Independent, the five-year-old annual art fair that will be held at the former Dia Art Foundation building on West 22nd Street in Chelsea this week, will launch a second annual edition in the fall. The new event, Independent Projects, will also take place in the former Dia building, and will coincide with the November auctions in New York.
“We explored a couple of different options for Independent’s progression,” said the New York art dealer Elizabeth Dee, one of Independent’s founders. “The one clarity we kept finding was that New York was really our home base and where we wanted to be to do something different. You look at the calendar of how galleries are working and producing, and the other time that people are in from around the world is November. We wanted to maintain an international audience.”
Matthew Higgs, a creative advisor for (and, as director of White Columns, exhibitor at) Independent, said the idea of a standalone event in November is “somewhat untested, but it takes place in Chelsea during a pretty animated week in the New York art world. It was quite difficult for Elizabeth to sign people up for the first Independent, but the moment it happened people wanted to be involved, so now there’s kind of a reverse problem of too many people wanting to participate.”
The rest of the details are still falling into place, but Ms. Dee said “there’s a potential” that Independent Projects will run longer than its predecessor, which runs March 6 through 9 this week. (Independent will be ticketed for the first time in its history this year, in part to help cover the costs of Independent Projects, but also because of the increasing price of rent in the city, coupled with the fair’s relatively shoestring budget, according to a spokesperson.) Ms. Dee imagines there will be 30 to 40 participants, compared to about 60 or so that will set up shop in the Dia building this week.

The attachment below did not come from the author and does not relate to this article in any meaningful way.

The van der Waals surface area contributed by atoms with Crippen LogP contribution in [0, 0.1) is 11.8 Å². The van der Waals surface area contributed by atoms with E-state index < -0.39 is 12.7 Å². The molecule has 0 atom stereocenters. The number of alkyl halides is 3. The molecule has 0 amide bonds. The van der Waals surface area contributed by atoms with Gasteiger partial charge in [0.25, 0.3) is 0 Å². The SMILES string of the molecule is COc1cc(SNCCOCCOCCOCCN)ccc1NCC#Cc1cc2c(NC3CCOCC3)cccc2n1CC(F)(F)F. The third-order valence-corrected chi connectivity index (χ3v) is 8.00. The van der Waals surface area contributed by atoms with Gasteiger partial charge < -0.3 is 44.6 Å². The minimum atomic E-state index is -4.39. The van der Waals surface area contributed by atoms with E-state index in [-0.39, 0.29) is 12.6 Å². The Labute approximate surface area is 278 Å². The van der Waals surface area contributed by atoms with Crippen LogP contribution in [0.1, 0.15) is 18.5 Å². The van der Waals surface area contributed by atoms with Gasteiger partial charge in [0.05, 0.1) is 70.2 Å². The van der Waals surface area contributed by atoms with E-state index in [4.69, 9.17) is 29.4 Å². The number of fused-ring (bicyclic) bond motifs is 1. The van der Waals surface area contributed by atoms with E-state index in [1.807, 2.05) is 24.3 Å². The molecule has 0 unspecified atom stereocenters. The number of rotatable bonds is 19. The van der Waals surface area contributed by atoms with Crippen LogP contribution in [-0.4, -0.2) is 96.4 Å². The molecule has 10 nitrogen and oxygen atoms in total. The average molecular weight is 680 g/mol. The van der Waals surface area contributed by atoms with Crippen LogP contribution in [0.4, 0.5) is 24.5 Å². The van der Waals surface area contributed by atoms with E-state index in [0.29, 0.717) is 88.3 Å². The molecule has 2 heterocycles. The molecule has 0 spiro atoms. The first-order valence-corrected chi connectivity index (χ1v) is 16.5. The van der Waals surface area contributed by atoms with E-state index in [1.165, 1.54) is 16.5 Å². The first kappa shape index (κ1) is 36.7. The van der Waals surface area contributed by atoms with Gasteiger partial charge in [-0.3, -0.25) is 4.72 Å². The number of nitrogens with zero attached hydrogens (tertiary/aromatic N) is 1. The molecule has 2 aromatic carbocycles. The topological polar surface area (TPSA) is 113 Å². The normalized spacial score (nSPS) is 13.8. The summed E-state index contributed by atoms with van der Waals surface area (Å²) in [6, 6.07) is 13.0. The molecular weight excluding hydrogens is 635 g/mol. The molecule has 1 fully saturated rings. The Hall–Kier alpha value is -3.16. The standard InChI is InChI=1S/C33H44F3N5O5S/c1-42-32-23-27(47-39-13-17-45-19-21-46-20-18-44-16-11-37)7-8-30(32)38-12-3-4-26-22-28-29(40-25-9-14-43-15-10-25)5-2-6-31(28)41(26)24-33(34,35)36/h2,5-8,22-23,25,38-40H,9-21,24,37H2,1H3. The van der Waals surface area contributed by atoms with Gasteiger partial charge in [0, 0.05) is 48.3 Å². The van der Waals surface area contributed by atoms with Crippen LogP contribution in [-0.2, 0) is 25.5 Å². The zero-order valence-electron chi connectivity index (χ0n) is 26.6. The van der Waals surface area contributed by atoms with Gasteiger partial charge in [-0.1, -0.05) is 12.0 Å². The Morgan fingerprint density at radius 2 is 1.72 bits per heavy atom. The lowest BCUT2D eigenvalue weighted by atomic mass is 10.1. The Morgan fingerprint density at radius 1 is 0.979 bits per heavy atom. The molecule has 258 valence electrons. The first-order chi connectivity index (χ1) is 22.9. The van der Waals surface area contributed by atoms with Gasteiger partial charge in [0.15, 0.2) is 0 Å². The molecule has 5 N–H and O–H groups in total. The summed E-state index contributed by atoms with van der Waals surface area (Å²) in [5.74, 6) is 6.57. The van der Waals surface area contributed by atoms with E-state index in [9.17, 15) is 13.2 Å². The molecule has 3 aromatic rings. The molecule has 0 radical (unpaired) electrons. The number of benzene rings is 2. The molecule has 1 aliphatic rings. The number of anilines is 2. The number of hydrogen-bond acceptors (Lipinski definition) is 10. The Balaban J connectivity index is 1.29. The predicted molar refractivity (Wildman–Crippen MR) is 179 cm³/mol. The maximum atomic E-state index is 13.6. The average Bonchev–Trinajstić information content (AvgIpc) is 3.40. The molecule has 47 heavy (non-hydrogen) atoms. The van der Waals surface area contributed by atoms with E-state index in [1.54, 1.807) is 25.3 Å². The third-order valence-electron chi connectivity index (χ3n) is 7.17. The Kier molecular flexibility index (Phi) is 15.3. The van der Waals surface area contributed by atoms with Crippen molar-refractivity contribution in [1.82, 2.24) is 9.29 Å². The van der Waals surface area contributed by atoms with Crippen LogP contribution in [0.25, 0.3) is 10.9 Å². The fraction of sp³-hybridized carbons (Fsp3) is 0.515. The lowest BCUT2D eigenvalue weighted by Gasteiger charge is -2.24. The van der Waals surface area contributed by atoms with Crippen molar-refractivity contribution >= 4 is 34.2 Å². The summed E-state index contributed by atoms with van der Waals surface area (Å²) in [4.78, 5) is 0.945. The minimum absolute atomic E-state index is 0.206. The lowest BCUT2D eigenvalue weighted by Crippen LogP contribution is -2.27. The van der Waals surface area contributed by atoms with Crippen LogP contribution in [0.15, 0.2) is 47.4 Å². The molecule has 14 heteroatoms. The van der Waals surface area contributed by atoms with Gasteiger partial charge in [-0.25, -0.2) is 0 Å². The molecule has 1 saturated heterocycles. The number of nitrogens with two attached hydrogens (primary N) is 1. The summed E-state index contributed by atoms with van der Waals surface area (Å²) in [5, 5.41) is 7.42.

No other major art fair–including Frieze, the Armory, the ADAA, or Art Basel–holds two editions in the same city in the same year. But Independent’s founders have always shied away even from the label of “art fair,” taking pride in the design and layout of the space, which looks less like a trade expo and more like a big group show that attracts a number of galleries and organizations that don’t tend to participate in other fairs.
“It’s yielded so much inspiration about how art can both be exhibited and put in a market perspective,” Ms. Dee said. “It’s something we started in the recession—and it was really needed then. It created an economy for gallerists to explore and develop their creative growth. And it’s still flourishing in healthier times. That gives us an opportunity to address new needs.”